A library’s role is not to supress ideas – not matter how dangerous or loony I may believe those ideas to be, nor how wrong I think they are. That is why I support the State Library of Western Australia’s decision to provide a venue for a talk from people of the Anti-Vaccination Network on Tuesday 1 June.
I do not agree with the claim on the Sceptic’s Book of Pooh Pooh that the State Library CEO, Margaret Allen was putting the health of WA children at further risk.. I think they are shooting the messenger.
My tiny, fragile baby boy stopped breathing for over a minute as I was breastfeeding him on the day I took him home from hospital. We had waited for three weeks to take him home after he was born 2 months premature, so it was a huge shock to hear from the doctors that they suspected that he had whooping cough. Tiny babies with whooping cough don’t cough, just turn blue and stop breathing.
After a couple more months in hospital we took him home, but that experience clarified for me – vaccinating our children is a community issue. When a parent decides not to vaccinate they are not making a choice just for their own kids, but for mine as well. There is overwhelming good science supporting the health benefits of vaccination and I think it is a selfish and shallow to not vaccinate.
I have many other personal beliefs. I choose a mainly vegetarian diet for my own health and the health of the planet. I do not believe in an afterlife. I think depictions of violence that permeate our popular culture desensitizes people and begets more violence. I think that anyone who eats beetroot is slightly addled. When I go to work as a librarian, those beliefs come with me – however a key part of my job is providing access to ideas that are in direct conflict to what I believe is right for myself and for my society.
A library’s role is to provide access to information and connect people to that information. We seek to provide a balanced and varied collection, but not to judge the information we are providing, nor the people who are seeking it. This is not because it is almost impossible to please everyone, so libraries are take the easy way out by sitting on the fence and trying to be everyone’s friend.
When I buy a compilation of war comics for the Young Adult section, order ” Delicious Prime Ribs and how to Barbeque Them” for the non-fiction section, accept a donation from the Church of Scientology of one of Ron L Hubbard’s works or put a pamphlet from the Anti-Vaccination Network on the shelves I am doing something very serious and vitally important for our society and its freedom. I am protecting my own and my children’s right to think for ourselves. I am creating a society that trusts its citizens to think critically and make their own decisions with no source of information forbidden.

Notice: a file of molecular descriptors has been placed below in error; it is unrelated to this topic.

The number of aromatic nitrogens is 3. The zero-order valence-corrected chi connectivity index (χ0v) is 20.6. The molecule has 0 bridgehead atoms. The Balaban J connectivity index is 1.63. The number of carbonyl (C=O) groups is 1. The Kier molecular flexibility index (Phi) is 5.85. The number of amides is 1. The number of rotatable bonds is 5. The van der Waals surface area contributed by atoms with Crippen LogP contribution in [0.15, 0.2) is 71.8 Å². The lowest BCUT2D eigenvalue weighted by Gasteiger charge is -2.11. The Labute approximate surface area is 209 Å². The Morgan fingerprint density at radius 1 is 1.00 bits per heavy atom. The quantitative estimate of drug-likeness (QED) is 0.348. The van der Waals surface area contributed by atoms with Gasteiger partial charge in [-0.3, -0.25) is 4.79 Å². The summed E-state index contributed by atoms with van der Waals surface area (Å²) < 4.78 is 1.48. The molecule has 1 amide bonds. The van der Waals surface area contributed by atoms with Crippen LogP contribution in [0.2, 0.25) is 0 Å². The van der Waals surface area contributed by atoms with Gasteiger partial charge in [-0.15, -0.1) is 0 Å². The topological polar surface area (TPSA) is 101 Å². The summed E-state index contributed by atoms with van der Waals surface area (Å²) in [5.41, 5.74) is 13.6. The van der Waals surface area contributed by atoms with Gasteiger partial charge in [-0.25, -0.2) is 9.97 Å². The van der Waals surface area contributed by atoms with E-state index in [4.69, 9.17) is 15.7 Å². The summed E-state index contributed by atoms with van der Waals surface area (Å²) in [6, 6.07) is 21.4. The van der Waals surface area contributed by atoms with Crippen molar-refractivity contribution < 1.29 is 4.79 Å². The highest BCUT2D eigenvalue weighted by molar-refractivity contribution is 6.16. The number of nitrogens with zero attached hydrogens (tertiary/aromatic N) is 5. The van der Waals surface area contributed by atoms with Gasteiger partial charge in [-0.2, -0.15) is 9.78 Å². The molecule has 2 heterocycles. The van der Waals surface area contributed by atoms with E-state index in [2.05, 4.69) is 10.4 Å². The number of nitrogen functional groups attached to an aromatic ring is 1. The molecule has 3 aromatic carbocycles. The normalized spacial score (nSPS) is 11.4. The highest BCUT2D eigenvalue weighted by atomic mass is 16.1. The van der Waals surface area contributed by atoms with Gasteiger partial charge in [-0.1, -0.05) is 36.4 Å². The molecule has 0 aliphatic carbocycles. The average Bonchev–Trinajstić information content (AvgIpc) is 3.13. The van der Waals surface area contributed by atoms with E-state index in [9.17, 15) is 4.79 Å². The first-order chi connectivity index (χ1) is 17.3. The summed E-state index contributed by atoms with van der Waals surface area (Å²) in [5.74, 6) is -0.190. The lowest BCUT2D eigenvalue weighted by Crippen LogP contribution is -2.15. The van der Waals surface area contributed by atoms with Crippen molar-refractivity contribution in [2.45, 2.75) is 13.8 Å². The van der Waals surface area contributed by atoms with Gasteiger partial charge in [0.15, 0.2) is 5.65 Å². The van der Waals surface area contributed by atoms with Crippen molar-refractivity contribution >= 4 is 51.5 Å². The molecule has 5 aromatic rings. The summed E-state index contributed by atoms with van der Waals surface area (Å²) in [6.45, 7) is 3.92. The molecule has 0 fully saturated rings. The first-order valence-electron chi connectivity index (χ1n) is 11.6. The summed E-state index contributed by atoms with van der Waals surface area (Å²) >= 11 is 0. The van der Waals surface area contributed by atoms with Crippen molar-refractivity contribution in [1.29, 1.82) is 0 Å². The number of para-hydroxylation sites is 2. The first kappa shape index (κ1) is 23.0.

As a librarian I provide the information, but I do not author it. It is not my message, even if I work my hardest to build a structure where as many people can easily and immediately access that message and then make up their own minds.
If the State Library of Western Australia wanted to give space to the Beetroot Appreciation Society for a public outpouring of all things Beetroot then so be it. I may well organize my fellow Beetroot Abhorrers and ask for similar space to air our opinions. I would hope that people with a brain who attended the Appreciators’ event would use that brain to evaluate the arguments being put on the night. I would appreciate attending their forum and asking tricky questions about the dirt smell and that deep,dark purple ooze. I would be very glad that I lived in a society where there was a venue that protected my right to have ideas outside the mainstream.
I think the free and open discussion of ideas, like the decision whether to vaccinate a child, is a community issue. If a parent doesn’t vaccinate their child, they are putting my child at risk. If I claim the right to stop your ideas from being heard, then I am putting my own right to be heard at risk.
I am not arguing that ideas should be heard without rebuttal, argument, critical thought or judgment. I am arguing that they should be heard and that libraries exist as a vital institution to protect the right for that to happen.
Instead of deflecting the vaccination debate to one about whether loonies should be able to spout their bullshit in a library, it would be far more sensible to start public debate about what happens when as a population we uncritically accept bullshit and do not think for ourselves. This clear and entertaining cartoon showing the Facts of What Happened in the Case of Dr Wakefield (Mr Vaccination-Causes-Autism) by Darryl Cunningham is a great place to start.
Post 3 of the 30 posts in 30 days challenge.